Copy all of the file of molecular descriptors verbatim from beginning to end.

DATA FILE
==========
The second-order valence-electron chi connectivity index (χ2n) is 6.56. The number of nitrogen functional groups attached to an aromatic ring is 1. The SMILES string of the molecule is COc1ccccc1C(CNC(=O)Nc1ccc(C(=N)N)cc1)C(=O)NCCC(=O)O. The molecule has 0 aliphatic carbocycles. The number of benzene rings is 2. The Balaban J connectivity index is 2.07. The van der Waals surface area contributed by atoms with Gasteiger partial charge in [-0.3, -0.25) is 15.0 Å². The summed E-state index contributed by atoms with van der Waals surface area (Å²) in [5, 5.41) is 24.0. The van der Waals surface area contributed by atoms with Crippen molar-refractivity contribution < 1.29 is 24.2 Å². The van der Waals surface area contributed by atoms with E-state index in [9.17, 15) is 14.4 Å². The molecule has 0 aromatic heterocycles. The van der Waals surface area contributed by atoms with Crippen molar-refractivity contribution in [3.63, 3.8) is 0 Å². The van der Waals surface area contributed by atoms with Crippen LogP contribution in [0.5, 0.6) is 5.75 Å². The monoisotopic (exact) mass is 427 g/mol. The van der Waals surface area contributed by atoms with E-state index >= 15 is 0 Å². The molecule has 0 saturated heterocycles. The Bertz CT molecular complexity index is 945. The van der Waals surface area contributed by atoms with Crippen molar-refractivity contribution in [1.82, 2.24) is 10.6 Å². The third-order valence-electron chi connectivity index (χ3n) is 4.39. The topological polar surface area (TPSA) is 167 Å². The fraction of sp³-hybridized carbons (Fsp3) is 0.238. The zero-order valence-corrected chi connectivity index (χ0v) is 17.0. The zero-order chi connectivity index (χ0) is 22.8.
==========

The second-order valence-electron chi connectivity index (χ2n) is 6.56. The number of nitrogen functional groups attached to an aromatic ring is 1. The SMILES string of the molecule is COc1ccccc1C(CNC(=O)Nc1ccc(C(=N)N)cc1)C(=O)NCCC(=O)O. The molecule has 0 aliphatic carbocycles. The number of benzene rings is 2. The Balaban J connectivity index is 2.07. The van der Waals surface area contributed by atoms with Gasteiger partial charge in [-0.3, -0.25) is 15.0 Å². The summed E-state index contributed by atoms with van der Waals surface area (Å²) in [5, 5.41) is 24.0. The van der Waals surface area contributed by atoms with Crippen molar-refractivity contribution < 1.29 is 24.2 Å². The van der Waals surface area contributed by atoms with E-state index in [9.17, 15) is 14.4 Å². The molecule has 0 aromatic heterocycles. The van der Waals surface area contributed by atoms with Crippen molar-refractivity contribution in [3.63, 3.8) is 0 Å². The van der Waals surface area contributed by atoms with Crippen LogP contribution in [0.5, 0.6) is 5.75 Å². The monoisotopic (exact) mass is 427 g/mol. The van der Waals surface area contributed by atoms with E-state index >= 15 is 0 Å². The molecule has 0 saturated heterocycles. The Bertz CT molecular complexity index is 945. The van der Waals surface area contributed by atoms with Crippen molar-refractivity contribution in [1.82, 2.24) is 10.6 Å². The third-order valence-electron chi connectivity index (χ3n) is 4.39. The topological polar surface area (TPSA) is 167 Å². The fraction of sp³-hybridized carbons (Fsp3) is 0.238. The zero-order valence-corrected chi connectivity index (χ0v) is 17.0. The zero-order chi connectivity index (χ0) is 22.8.